Online learning at Penn State continues to grow. A whopping 42% of our resident students have taken an online course. Predictions are that the number of online students will continue to increase and as a result, we are thinking of how to best help faculty in their transition to online instruction. One tactic is to encourage mentoring of new faculty and last fall the Faculty Engagement subcommittee of the Penn State Online Coordinating Council and the Schreyer Institute piloted an online mentoring program for those new to online teaching (http://www.schreyerinstitute.psu.edu/onlinementor). The intent of this effort is to provide instructional support for those teaching online and to create opportunities for networking with others teaching online.
The online mentoring experience is intended to last a semester and is, first and foremost, a collegial relationship. Through the mentor’s personal guidance, the prot�g� can question and explore online teaching strategies and expectations. Dialogue drives this relationship, but the mentor can also review online course activities and interactions. What is needed and how to go about getting those needs are met is something that is left to the devices of the mentor and prot�g�.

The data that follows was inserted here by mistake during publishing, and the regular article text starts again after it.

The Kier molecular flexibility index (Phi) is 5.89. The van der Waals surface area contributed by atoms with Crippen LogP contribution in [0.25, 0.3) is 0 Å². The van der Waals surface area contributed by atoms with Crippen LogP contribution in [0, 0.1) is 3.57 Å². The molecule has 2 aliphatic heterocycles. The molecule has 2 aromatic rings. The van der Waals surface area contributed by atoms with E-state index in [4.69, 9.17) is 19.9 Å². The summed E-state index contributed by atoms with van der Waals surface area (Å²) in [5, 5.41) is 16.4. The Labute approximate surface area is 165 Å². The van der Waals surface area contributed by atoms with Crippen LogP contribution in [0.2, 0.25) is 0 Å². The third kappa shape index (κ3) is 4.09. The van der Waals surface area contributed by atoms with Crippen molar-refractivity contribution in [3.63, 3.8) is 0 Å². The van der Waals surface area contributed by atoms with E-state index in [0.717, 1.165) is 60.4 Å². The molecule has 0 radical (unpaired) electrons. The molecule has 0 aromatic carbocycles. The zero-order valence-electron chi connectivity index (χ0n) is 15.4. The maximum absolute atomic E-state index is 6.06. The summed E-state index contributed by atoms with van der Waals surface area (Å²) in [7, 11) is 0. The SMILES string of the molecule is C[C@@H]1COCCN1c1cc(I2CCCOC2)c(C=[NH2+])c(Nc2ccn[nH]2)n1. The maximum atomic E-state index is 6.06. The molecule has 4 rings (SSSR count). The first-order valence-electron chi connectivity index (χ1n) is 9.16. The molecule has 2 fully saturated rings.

What do you think — would a mentor be helpful to you as you begin teaching online? Or would you like a mentor even though you have taught online? By engaging in a mentoring relationship, you can ask questions, share comments, voice concerns, dissect instructional strategies, and feel connected to someone else who has walked in your shoes.